Reinhold Niebuhr was an ethicist, theologian, and minister at Detroit’s Bethel Evangelical Church before teaching at Union Theological Seminary for more than three decades. Niebuhr is renowned for his ideas concerning social ethics and has written prolifically on love and justice. In his mind, human beings are inherently incapable of perfect love and therefore are incapable of perfect justice. Cognizant of this fact, they still strive for perfection in an imperfect world—a pursuit that is doomed for failure. He has written volumes on the concept of justice, but I will focus on selected excerpts from Love and Justice.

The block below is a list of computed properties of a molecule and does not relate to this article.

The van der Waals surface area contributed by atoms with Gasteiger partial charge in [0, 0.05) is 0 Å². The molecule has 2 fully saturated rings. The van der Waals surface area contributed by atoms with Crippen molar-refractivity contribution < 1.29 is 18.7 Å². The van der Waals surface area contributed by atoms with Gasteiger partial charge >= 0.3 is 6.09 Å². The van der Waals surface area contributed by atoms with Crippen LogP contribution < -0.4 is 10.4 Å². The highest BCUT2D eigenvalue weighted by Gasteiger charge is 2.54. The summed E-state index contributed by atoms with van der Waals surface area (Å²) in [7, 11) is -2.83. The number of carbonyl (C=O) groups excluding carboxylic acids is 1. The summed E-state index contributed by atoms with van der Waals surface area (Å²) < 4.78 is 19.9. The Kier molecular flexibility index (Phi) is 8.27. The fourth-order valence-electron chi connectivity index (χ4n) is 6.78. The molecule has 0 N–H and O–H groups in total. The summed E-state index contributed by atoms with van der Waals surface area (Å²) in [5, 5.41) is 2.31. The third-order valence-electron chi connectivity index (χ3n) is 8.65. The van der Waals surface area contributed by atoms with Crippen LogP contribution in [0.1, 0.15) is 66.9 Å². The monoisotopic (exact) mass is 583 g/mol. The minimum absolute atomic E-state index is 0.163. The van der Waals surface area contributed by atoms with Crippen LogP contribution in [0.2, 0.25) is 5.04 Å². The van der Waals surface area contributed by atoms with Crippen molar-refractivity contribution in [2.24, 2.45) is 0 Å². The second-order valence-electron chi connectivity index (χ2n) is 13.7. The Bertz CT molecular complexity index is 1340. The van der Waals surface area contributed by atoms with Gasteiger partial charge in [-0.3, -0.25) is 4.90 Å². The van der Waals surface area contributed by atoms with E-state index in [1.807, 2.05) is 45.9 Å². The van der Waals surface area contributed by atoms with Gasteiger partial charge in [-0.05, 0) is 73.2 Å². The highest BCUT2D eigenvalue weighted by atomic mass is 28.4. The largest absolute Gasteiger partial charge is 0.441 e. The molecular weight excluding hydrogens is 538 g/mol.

For Dr. Niebuhr, one cannot contemplate justice in its purest form without considering first the Christian faith, for in that faith one finds “the final law in which all other law is fulfilled [that] is the law of love.”[xi] Justice, then, although commonly thought of in secular terms, is inextricably linked to a relationship with God. That is, the love one has for the Father manifests as a way of relating to one’s neighbor, who is also created in His divine image. In effect, how we treat others is a reflection of how we treat God. From this powerful realization, Niebuhr develops his theory that only by walking in the Christian faith are we able to absolve our minds of our own concerns, to accept the transgressions of others, and to embrace them with mercy out of the love motivation. To secular society, this is a nebulous concept that transcends codified laws, rules, regulations, and mandates. In the end, if mercy is to triumph over judgment, perfect justice in Niebuhr’s mind requires selflessness and forgives those who act unjustly. A libertarian ethic simply mandates retributive justice. It is only by the grace of God would one ever be able to transcend this secular formulation, voluntarily relinquish what is owed to them, and in fact accept acts of injustice (within reasonable limits).